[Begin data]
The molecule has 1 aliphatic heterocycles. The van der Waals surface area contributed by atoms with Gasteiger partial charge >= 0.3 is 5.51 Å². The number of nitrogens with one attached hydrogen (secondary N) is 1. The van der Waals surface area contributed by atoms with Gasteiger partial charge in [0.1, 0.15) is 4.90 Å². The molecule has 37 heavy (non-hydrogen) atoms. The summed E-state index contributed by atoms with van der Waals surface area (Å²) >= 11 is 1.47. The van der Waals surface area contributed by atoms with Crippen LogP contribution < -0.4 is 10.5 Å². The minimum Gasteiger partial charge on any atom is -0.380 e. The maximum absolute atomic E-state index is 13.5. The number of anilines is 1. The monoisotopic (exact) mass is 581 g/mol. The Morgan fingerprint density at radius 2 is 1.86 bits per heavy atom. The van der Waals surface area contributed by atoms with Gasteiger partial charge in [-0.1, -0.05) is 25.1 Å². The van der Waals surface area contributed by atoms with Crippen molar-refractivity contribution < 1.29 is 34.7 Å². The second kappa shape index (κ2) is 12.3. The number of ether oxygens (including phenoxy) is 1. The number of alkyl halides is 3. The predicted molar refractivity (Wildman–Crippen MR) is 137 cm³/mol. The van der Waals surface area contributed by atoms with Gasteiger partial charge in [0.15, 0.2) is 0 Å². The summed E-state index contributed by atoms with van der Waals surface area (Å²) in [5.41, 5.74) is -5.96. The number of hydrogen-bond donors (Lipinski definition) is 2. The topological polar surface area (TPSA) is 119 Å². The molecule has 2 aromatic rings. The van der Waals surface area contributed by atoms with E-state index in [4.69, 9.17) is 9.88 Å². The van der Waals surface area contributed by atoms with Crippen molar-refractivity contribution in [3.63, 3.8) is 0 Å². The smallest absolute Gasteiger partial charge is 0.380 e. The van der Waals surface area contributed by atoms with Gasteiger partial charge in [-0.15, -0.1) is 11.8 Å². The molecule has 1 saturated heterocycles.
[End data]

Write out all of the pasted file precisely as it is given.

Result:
The molecule has 1 aliphatic heterocycles. The van der Waals surface area contributed by atoms with Gasteiger partial charge >= 0.3 is 5.51 Å². The number of nitrogens with one attached hydrogen (secondary N) is 1. The van der Waals surface area contributed by atoms with Gasteiger partial charge in [0.1, 0.15) is 4.90 Å². The molecule has 37 heavy (non-hydrogen) atoms. The summed E-state index contributed by atoms with van der Waals surface area (Å²) >= 11 is 1.47. The van der Waals surface area contributed by atoms with Crippen LogP contribution < -0.4 is 10.5 Å². The minimum Gasteiger partial charge on any atom is -0.380 e. The maximum absolute atomic E-state index is 13.5. The number of anilines is 1. The monoisotopic (exact) mass is 581 g/mol. The Morgan fingerprint density at radius 2 is 1.86 bits per heavy atom. The van der Waals surface area contributed by atoms with Gasteiger partial charge in [-0.1, -0.05) is 25.1 Å². The van der Waals surface area contributed by atoms with Crippen molar-refractivity contribution < 1.29 is 34.7 Å². The second kappa shape index (κ2) is 12.3. The number of ether oxygens (including phenoxy) is 1. The number of alkyl halides is 3. The predicted molar refractivity (Wildman–Crippen MR) is 137 cm³/mol. The van der Waals surface area contributed by atoms with Gasteiger partial charge in [0.15, 0.2) is 0 Å². The summed E-state index contributed by atoms with van der Waals surface area (Å²) in [5.41, 5.74) is -5.96. The number of hydrogen-bond donors (Lipinski definition) is 2. The topological polar surface area (TPSA) is 119 Å². The molecule has 2 aromatic rings. The van der Waals surface area contributed by atoms with E-state index in [4.69, 9.17) is 9.88 Å². The van der Waals surface area contributed by atoms with Crippen molar-refractivity contribution in [3.63, 3.8) is 0 Å². The smallest absolute Gasteiger partial charge is 0.380 e. The van der Waals surface area contributed by atoms with Gasteiger partial charge in [-0.15, -0.1) is 11.8 Å². The molecule has 1 saturated heterocycles.